• Debbie Obroc nearly lost her home to foreclosure, despite being granted a government loan modification. “I just can’t believe that your home could be sold out from under you,” Obrock said. Obrock said Bank of America failed to stop the foreclosure process, even after signing her up for modified payments in July. She learned her house was up for auction last week by coincidence when a neighbor saw Debbie’s home on a list of foreclosure sales and called to let her know she was about to lose her home. “I was shocked,” Obrock said. “I thought it was a mistake.”

  • Last minute calls complaining to Bank of America stopped the sale, but Obrock fears she could lose her home. “I ended up going to the trustee sale just to make sure I could see for myself my home wasn’t being sold,” she said. “I’m still extremely nervous. I can’t believe that this is the system.”(1)

For the story, see House Accidentally Put Up For Auction.

(1) One attorney called banks “blind octopus.” He said they have many tentacles that are unaware of what is going on with each other. “They don’t know what one hand is doing with another and they don’t communicate very clearly,” he said “They don’t say, ‘Oh I see you’re working on a modification so I won’t go forward with the trustee sale.’ You have to specifically request that. You have to be diligent with that.” He said homeowners should be aware that even as they continue to negotiate for a modification with their bank, the foreclosure process is moving forward. ForeclosureLockOuts

Another Foreclosure Misidentification Screw-Up Results In Pair "Cleaning Out" Wrong Home; DA Declines Prosecution - Says It's A Civil Matter

In Statesville, North Carolina, the Statesville Record & Landmark:

  • A case in which two men took items from a house and encouraged neighbors to do the same is the result of a mistaken address. That's what Statesville Police Chief Tom Anderson said happened at the home of Gene and Linda Medlin [...] in August. Two men came to the Medlin's home, which is not their primary residence, and told neighbors that they were with the IRS and were seizing the house. The two men told neighbors they were going to take some of the items, and the neighbors could have the rest. During the next several hours, on a Sunday afternoon, neighbors cleaned out the house.


  • Anderson said during the subsequent investigation it was learned that the two actually said they were working for a bank that was seizing the house. [...] Investigators questioned the man and found he was working for Citizens South Bank in Monroe and was hired to clean out a house in foreclosure. The only problem was, the house was at 532 Davis St., not East Front Street, Anderson said.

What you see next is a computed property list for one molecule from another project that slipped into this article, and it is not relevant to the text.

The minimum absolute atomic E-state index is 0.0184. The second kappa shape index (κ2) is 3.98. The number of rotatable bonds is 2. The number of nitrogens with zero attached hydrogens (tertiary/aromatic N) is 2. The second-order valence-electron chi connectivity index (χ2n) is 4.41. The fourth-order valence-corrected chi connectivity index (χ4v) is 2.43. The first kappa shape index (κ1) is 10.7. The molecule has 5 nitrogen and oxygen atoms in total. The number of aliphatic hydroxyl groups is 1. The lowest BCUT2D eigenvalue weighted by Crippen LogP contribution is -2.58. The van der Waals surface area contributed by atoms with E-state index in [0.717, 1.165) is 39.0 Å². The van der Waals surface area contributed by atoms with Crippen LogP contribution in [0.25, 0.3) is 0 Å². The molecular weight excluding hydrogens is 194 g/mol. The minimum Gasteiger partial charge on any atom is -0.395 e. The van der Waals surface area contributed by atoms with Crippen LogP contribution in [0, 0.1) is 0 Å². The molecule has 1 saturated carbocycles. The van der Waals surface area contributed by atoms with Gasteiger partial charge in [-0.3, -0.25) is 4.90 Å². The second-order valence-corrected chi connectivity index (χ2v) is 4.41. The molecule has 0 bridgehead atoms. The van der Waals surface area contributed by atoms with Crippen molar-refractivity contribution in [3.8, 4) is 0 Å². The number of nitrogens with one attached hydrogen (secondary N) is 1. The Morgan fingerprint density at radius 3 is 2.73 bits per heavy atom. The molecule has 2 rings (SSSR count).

• The man said he relied on his GPS unit, which indicated he was at the right address on both Aug. 2 and Oct. 17, and did not look at the street signs. Anderson said investigators spoke with the bank, and learned the two men were hired contractors, and the custom was to seize whatever was of value and to put anything else out to be picked up as garbage. That's the reason the two invited neighbors to take what was left. Anderson said most of Medlin's stolen property — including a John Deere lawn mower and trailer — were recovered. Some items, including a handgun, some restaurant chafing dishes, a weed trimmer and chain saw — are still missing.

  • Anderson said the case was reviewed by the district attorney's office and the decision was made not to press charges. He said the man lacked criminal intent and therefore the case is a civil matter. Any action on the case will have to be taken by the Medlins in civil court.(1)

For the story, see Wrong address: Home seizure case solved.

(1) In a 2008 story, the Nevada Supreme Court approved a damages award of over $1 million (including a punitive damages award of $968,000 - reduced from an original award of $2.5 million) to a homeowner couple who were subjected to a similar indignity resulting from a lender/mortgage servicer screw-up involving the misidentification of a home in foreclosure. See Nevada High Court OKs Damage Award To Homeowner Due To Mortgage Company Misidentification Of Home In Foreclosure.

For the Nevada Supreme Court ruling, see Countrywide Home Loans v. Thitchener, 192 P.3d 243; 2008 Nev. LEXIS 79; 124 Nev. Adv. Rep. 64 (September 11, 2008). ForeclosureLockOuts

Cops Identify Pair As Home Robbery Suspects; Sent By Fannie Mae To Winterize House In Foreclosure Despite Earlier Approved & Consummated Short Sale

In Novi, Michigan, reports: